Step One in Mobilizing Your Contact Center: Send Your Agents Home

K. Landoline

K. Landoline

Summary Bullets:

  • Initiating a remote agent program is an effective way to get started in mobilizing your contact center.
  • The economic and human resource benefits of a remote agent program to the enterprise and the agents are too important and substantial to ignore in contact center planning efforts.

The mobility revolution is affecting every aspect of the business world today as workers are expected to be available from anywhere at any time, and customers demand 24×7 corporate access from the device of their choice. In the long term the shift to mobility will affect all stakeholders in the customer care environment including the agents, the contact center managers and the customers. In this initial blog on the topic I will focus on the agents.

If your contact center mobility strategy ended with supplying your agents with wireless headsets, it is time to rethink your customer care strategy. Making at least a portion of your agents more mobile and shifting them from a centralized contact center environment to a remote or home environment offers significant cost savings and productivity boosting potential for the contact center. In addition, it often provides a better work environment and more flexibility for the agents themselves. Enhanced technologies, the expansion of broadband access to the home and shortages in qualified human resources, as well as the need to manage the rapidly rising costs of operations in the contact center are driving this trend to home-based agents. In addition, conversion to the at-home agent business model enables agent optimization via a pay-as-you-go model where agents can be called upon on an as-needed basis to handle unusual daily and/or seasonal spikes of incoming customer traffic or provide coverage should a natural disaster occur.

The redistribution of agents from the centralized contact center to remote environments is reinforced by the continuing shift to IP technology and the SIP standard, making a remote customer care workforce more feasible, easier to implement and less expensive to put into practice. The growing difficulty in attracting qualified labor pools and the economic need to reduce office space rentals during the recession also make remote agents a more attractive alternative. In addition, the increasing cost of gasoline has become a major deterrent to the agent’s willingness to drive to a centralized, distant location to earn the usually rather modest pay of a contact center agent.

An often overlooked factor supporting the move to home agents is that it increases the availability of new sources of labor that, until recently, have been unavailable to many contact center operators. The growing complexity of the multichannel agent’s role, combined with the contact center manager’s difficulty in recruiting agents to work at enterprise-based centers, have forced businesses to look for new sources of talent. The home agent option is a boon for people who need to care for young children, as well as the well-educated and growing senior population that is available to work from home. The physically disabled—another group of talented individuals available to work from home—will also flock to fill this growing demand for home-based agents. The primary attraction for all these groups is the flexibility offered by such full- or part-time agent positions. The use of home agents may be the only way for contact centers to realistically accommodate future agent staffing requirements.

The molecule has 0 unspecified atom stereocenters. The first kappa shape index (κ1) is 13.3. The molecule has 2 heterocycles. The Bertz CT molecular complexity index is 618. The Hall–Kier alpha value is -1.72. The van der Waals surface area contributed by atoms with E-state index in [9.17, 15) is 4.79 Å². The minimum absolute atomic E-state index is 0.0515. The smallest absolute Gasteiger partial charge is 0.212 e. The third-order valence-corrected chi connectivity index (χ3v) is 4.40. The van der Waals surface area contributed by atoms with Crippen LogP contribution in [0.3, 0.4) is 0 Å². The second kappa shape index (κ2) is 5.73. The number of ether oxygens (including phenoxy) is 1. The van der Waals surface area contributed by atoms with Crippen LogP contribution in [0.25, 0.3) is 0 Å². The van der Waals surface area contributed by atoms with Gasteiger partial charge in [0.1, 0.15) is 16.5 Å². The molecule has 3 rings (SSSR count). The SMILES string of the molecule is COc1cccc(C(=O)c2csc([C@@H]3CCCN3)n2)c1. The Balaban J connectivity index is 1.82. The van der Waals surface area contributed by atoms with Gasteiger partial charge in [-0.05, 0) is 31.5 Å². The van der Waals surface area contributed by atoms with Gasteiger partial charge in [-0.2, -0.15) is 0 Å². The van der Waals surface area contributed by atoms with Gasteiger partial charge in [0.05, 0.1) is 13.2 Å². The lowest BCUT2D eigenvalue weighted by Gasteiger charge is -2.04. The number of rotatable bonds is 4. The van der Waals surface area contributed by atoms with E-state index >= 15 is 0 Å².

The reasons to disperse customer service representatives to home locations are expanding as the attraction and retention of contact center agents becomes a growing concern for many contact center managers. The good news is that the technology required to effectively and efficiently connect remote agents to enterprise-based or virtual contact centers has arrived in the form of IP-based and hosted telephony systems. Therefore, the dynamics of a rapidly changing contact center marketplace, including rising costs and a shrinking qualified labor pool, will compel IT and line-of-business executives to identify and evaluate alternatives to the traditional centralized agent approach. Remote agents are an option well worth considering.

About Ken Landoline
As Principal Analyst within the Current Analysis Business Technology and Software group Ken Landoline tracks the enterprise unified communications and contact center (UCCC) markets.

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